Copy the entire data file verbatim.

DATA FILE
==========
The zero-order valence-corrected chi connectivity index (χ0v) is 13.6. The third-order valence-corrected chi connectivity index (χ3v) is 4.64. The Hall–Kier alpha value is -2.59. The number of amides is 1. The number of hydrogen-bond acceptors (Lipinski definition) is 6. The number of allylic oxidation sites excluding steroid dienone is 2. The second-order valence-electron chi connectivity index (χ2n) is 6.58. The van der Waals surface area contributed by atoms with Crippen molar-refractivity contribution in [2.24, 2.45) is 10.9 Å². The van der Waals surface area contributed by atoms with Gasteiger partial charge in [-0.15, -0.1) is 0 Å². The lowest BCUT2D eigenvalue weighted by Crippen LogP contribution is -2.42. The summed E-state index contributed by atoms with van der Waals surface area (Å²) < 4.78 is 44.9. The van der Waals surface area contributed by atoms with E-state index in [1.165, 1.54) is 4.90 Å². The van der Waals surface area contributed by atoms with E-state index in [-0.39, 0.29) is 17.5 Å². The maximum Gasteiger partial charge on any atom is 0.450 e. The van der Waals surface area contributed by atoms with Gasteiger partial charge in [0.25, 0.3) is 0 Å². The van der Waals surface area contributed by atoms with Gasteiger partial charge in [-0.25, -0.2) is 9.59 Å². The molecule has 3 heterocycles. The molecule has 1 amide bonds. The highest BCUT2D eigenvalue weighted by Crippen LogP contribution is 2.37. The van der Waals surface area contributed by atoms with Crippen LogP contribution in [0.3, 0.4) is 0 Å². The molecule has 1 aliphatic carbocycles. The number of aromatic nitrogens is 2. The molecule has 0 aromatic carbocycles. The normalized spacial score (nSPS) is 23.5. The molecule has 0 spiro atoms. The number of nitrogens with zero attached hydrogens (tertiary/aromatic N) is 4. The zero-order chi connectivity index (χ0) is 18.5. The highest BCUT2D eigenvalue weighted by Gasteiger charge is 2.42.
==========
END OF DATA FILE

The zero-order valence-corrected chi connectivity index (χ0v) is 13.6. The third-order valence-corrected chi connectivity index (χ3v) is 4.64. The Hall–Kier alpha value is -2.59. The number of amides is 1. The number of hydrogen-bond acceptors (Lipinski definition) is 6. The number of allylic oxidation sites excluding steroid dienone is 2. The second-order valence-electron chi connectivity index (χ2n) is 6.58. The van der Waals surface area contributed by atoms with Crippen molar-refractivity contribution in [2.24, 2.45) is 10.9 Å². The van der Waals surface area contributed by atoms with Gasteiger partial charge in [-0.15, -0.1) is 0 Å². The lowest BCUT2D eigenvalue weighted by Crippen LogP contribution is -2.42. The summed E-state index contributed by atoms with van der Waals surface area (Å²) < 4.78 is 44.9. The van der Waals surface area contributed by atoms with E-state index in [1.165, 1.54) is 4.90 Å². The van der Waals surface area contributed by atoms with E-state index in [-0.39, 0.29) is 17.5 Å². The maximum Gasteiger partial charge on any atom is 0.450 e. The van der Waals surface area contributed by atoms with Gasteiger partial charge in [0.25, 0.3) is 0 Å². The van der Waals surface area contributed by atoms with Gasteiger partial charge in [-0.25, -0.2) is 9.59 Å². The molecule has 3 heterocycles. The molecule has 1 amide bonds. The highest BCUT2D eigenvalue weighted by Crippen LogP contribution is 2.37. The van der Waals surface area contributed by atoms with Crippen LogP contribution in [0.3, 0.4) is 0 Å². The molecule has 1 aliphatic carbocycles. The number of aromatic nitrogens is 2. The molecule has 0 aromatic carbocycles. The normalized spacial score (nSPS) is 23.5. The molecule has 0 spiro atoms. The number of nitrogens with zero attached hydrogens (tertiary/aromatic N) is 4. The zero-order chi connectivity index (χ0) is 18.5. The highest BCUT2D eigenvalue weighted by Gasteiger charge is 2.42.